ACLU attorney Miriam Aukerman said the bracelets are protected expression under the First Amendment to the U.S. Constitution.
“Shutting down the student’s speech shuts down a conversation that is important,” she said. “The courts have been clear. Schools can not censor student speech unless it’s substantially disruptive.”
The White Cloud school board met Monday night for the first time since the suspensions earlier this month. Nobody on the board expressed an opinion about the ban on “boobie bracelets,” but they listened to comments from the public.
“We need to let kids express things in their own words, in terms they understand,” resident Joe Surman told the board, “not go heavy handed on them.”
“Teachers are entitled to a hassle-free work environment,” disagreed resident Phil Wimmer. “This is their workplace. If it offends one, then the board is obligated to help work through this.”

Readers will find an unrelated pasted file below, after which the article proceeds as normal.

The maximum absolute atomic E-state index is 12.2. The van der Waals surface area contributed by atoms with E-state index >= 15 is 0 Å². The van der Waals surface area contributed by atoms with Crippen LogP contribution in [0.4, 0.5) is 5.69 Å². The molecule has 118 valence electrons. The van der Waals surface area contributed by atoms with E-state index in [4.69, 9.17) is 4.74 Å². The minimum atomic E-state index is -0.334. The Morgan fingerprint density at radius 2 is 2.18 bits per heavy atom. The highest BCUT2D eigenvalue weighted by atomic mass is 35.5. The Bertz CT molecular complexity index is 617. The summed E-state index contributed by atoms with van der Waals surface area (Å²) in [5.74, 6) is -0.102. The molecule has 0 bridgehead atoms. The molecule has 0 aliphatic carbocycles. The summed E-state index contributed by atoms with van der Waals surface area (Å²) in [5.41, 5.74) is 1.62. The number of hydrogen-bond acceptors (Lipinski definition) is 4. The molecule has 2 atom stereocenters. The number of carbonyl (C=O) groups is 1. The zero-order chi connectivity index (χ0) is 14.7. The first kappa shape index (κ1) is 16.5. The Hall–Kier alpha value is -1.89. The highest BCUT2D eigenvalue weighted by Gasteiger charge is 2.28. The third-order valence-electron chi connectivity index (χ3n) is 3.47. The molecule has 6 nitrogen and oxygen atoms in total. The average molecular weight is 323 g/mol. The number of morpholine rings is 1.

The suspended students and their supporters say the “boobie bracelets” and T-shirts with slogans that include “ta-tas” and “fun bags” are intended to raise awareness about breast cancer and support patients fighting the disease.
“We all know someone who has fought the disease, is fighting the disease or who has died from the disease,” said Robert Raymo, whose son was suspended for wearing the bracelet.
“I find the term “boobies” offensive,” countered White Cloud High School student Brandon Kukal. “The proper term is breast, not boobie.”
“The word ‘boobies’ is a term picked by national cancer awareness groups to speak to young people who might not be as receptive to other types of slogans,” Aukerman said. “It’s not a word that was picked out of the blue. It’s been a very successful campaign to speak to young people about breast cancer issues.”
In a Pennsylvania case, the ACLU attorney said a federal judge upheld the right of middle school students to wear the “boobie bracelets.” She said White Cloud High School staff removed fliers explaining that decision when they were posted by students.